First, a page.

Configuring A Valve Coil Type


When configuring a valve, one of the most important steps is the coil type.  The function of the coil is to convert electrical energy into kinetic energy. The coil is constructed of a wire, typically copper, wound around a hollow form, known as the bobbin. Electric current is sent through the coil which creates a magnetic field.  Within the hollow space will be the mechanical portion of the valve, including the plunger, which is made from a magnetic material. The current traveling through the coil turns the plunger into an electromagnet which then pulls the plunger up, either opening or closing the valve. 


These main components of the coil always remain the same, but how the coils are protected and how you connect to the coil are options to select when configuring your valve.  Below explains the different options available and what they are in detail.   

Coil Housing:  The coil housing is exactly what it sounds like, it is the component that the coil resides in.  This helps protect the coil from being exposed to exterior elements like dust, moisture, and as an electrical safety protection from touching.  However, it not only offers a barrier protection, it also aides in the operation of the valve.  Typically, the housing is constructed of a magnetic material, like carbon steel.  This helps enforce the magnetic field and allows the coil to direct the magnetic field towards the magnetic plunger.  Below are the various coil housing options.   

Standard Coil Housing: The standard coil housing is a carbon steel shell, with an epoxy coating to help with corrosion protection.  This is the standard option available on all Gems Solenoid Valves, except M Series, which only has a tape-wrapped Yoke option.  The standard coil housing also allows for the internal components to be epoxy encapsulated or tape wrapped.  There are two main coil housing options.




Grommet Housing:  The grommet housing provides a small eyelet in the carbon steel housing with an o-ring that helps protect the wire leads from becoming frayed and help prevent moisture from entering the coil.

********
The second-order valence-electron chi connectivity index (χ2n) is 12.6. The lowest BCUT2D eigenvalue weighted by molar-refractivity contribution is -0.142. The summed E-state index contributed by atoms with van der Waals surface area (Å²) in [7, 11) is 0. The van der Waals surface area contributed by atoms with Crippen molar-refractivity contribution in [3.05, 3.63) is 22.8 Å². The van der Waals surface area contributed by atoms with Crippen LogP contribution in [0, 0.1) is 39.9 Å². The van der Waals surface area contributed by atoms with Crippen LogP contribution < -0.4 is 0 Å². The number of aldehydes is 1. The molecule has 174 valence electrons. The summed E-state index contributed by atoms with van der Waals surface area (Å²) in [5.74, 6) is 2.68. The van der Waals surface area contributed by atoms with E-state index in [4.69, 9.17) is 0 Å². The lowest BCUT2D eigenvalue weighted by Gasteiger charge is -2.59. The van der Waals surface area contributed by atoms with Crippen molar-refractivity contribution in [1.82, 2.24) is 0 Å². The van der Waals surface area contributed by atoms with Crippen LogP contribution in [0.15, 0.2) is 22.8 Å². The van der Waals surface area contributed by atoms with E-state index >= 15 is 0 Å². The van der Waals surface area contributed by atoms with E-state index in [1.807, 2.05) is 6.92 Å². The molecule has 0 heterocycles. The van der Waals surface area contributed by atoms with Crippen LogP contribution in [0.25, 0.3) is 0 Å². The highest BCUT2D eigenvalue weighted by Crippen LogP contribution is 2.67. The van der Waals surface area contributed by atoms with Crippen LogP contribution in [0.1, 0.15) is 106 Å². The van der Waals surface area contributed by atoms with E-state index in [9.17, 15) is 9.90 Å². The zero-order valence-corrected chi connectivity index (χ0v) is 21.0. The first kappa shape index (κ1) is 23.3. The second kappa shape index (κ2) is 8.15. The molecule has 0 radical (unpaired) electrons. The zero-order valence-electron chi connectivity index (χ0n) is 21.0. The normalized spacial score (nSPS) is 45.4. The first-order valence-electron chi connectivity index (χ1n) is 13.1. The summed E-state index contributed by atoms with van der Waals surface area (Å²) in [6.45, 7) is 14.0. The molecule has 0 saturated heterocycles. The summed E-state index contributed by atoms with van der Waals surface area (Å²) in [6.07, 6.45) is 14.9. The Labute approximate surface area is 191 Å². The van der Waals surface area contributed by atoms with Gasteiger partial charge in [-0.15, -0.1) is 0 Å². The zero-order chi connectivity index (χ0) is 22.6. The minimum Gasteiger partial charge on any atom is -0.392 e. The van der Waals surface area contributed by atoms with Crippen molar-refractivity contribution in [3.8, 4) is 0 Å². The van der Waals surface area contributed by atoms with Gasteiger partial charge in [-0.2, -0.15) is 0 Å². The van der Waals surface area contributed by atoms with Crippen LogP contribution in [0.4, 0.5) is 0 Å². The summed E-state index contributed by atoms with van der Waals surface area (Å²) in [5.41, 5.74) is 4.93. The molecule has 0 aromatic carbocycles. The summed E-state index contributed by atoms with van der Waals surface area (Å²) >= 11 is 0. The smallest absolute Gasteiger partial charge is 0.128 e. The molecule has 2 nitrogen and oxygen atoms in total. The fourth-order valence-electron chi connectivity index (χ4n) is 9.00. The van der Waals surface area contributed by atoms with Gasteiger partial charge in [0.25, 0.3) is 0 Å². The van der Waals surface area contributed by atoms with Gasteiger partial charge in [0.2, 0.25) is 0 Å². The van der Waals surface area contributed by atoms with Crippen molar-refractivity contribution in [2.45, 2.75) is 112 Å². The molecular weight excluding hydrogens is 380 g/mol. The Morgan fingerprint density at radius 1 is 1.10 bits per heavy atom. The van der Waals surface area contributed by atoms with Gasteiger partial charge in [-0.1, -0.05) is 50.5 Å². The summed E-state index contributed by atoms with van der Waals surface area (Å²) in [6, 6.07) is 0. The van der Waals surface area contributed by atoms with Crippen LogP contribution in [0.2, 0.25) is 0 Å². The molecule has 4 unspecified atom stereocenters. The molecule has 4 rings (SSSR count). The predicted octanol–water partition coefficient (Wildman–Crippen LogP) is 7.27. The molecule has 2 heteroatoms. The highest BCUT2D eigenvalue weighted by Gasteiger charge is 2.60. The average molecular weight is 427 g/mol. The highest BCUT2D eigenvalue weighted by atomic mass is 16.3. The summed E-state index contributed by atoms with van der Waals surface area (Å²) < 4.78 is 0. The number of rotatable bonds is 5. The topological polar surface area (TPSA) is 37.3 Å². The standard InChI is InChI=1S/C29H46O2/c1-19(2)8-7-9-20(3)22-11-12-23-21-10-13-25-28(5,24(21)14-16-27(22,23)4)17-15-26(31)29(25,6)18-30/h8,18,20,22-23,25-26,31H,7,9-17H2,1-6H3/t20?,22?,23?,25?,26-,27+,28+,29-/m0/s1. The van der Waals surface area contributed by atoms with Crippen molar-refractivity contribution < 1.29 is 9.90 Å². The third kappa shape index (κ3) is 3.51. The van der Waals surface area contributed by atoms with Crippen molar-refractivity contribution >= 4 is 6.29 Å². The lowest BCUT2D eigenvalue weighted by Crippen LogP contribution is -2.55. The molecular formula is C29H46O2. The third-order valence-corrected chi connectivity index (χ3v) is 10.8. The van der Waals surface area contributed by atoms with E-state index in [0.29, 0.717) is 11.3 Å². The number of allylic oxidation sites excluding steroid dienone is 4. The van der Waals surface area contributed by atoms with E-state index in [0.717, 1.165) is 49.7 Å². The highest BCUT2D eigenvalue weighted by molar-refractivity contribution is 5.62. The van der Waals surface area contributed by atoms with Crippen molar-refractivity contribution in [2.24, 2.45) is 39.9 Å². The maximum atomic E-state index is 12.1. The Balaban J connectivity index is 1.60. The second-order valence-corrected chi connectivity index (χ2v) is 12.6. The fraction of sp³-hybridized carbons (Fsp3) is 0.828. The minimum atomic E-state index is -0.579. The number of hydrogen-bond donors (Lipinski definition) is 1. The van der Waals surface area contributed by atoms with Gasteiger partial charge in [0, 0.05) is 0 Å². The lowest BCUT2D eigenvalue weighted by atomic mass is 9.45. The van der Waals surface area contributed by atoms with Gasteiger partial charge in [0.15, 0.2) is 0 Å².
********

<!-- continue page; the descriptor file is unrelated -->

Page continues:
Conduit Housing:  The conduit housing provides a ½” NPS conduit thread to allow for a proper seal to be made with PTFE tape or thread sealant.  Lead wires exit out the conduit boss and the coil can be epoxy encapsulated or tape wrapped.   



Yoke Housing: The Yoke option provides the least protection against moisture or external factors.  The Yoke option should only be selected when the valve is placed in an enclosure where it is protected from moisture or personnel being able to easily touch it.  Since the Yoke does not fully enclose the coil, it can only be tape-wrapped and not encapsulated.  However, the Yoke option is the most cost-effective solution.  



Over Molded Housing:  The over molded housing offers equal moisture protection to an epoxy encapsulated coil, except it is constructed by molding the epoxy directly over the coil in a form, versus filling the carbon steel housing with the epoxy.  Therefore, it doesn’t have the epoxy coated carbon steel shell.  Slightly less cost effective then an epoxy encapsulated but also offers the same variety of electrical connections.   





Electrical Connection: Making the proper electrical connection to the valve is another important step to ensure proper operation. The main electrical connections available on Gems Solenoid Valves are lead wires, DIN, and spade terminals.   


Lead Wires:  These are flying wire leads typically 18-24” long, with a PVC or Teflon sheathing on them with the ends stripped to bare wire.  This is a standard option on all Gems Solenoid valves, regardless of coil housing and how the coil is wrapped.  Wire leads can be selected on tape wrapped coils, encapsulated coils, and over molded coils.  Wire leads are the most cost effective and compatible with endless types of different electrical connections. 





DIN:  An electrical connector that is integral to the coil housing and accepts a mating DIN connector for simple connection and reliable moisture protection.   




Spade Terminals:  Another electrical connector integral to the coil housing, that is connected to a stud or screw type mating connection.  Less moisture protection is provided on spade terminals, but they are more cost effective and have numerous mating connector options.